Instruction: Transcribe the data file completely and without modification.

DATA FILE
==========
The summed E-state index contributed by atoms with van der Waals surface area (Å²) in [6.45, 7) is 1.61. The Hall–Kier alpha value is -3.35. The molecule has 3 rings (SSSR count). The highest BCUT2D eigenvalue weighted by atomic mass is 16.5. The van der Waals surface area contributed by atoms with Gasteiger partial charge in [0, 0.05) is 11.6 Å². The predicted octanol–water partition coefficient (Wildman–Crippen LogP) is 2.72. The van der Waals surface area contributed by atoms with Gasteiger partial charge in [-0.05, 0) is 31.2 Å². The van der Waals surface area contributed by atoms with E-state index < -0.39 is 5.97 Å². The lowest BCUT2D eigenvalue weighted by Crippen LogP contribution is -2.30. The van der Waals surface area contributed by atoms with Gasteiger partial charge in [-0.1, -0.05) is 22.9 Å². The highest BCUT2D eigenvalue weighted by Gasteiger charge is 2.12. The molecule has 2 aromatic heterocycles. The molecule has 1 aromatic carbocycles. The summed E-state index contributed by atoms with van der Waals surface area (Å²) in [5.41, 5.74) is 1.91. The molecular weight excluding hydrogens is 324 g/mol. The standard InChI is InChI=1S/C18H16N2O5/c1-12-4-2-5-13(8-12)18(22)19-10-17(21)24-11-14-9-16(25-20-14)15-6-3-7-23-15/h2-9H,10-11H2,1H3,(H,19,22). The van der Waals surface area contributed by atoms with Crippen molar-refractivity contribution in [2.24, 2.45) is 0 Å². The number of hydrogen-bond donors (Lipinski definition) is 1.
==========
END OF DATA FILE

The summed E-state index contributed by atoms with van der Waals surface area (Å²) in [6.45, 7) is 1.61. The Hall–Kier alpha value is -3.35. The molecule has 3 rings (SSSR count). The highest BCUT2D eigenvalue weighted by atomic mass is 16.5. The van der Waals surface area contributed by atoms with Gasteiger partial charge in [0, 0.05) is 11.6 Å². The predicted octanol–water partition coefficient (Wildman–Crippen LogP) is 2.72. The van der Waals surface area contributed by atoms with Gasteiger partial charge in [-0.05, 0) is 31.2 Å². The van der Waals surface area contributed by atoms with E-state index < -0.39 is 5.97 Å². The lowest BCUT2D eigenvalue weighted by Crippen LogP contribution is -2.30. The van der Waals surface area contributed by atoms with Gasteiger partial charge in [-0.1, -0.05) is 22.9 Å². The highest BCUT2D eigenvalue weighted by Gasteiger charge is 2.12. The molecule has 2 aromatic heterocycles. The molecule has 1 aromatic carbocycles. The summed E-state index contributed by atoms with van der Waals surface area (Å²) in [5.41, 5.74) is 1.91. The molecular weight excluding hydrogens is 324 g/mol. The standard InChI is InChI=1S/C18H16N2O5/c1-12-4-2-5-13(8-12)18(22)19-10-17(21)24-11-14-9-16(25-20-14)15-6-3-7-23-15/h2-9H,10-11H2,1H3,(H,19,22). The van der Waals surface area contributed by atoms with Crippen molar-refractivity contribution in [2.24, 2.45) is 0 Å². The number of hydrogen-bond donors (Lipinski definition) is 1.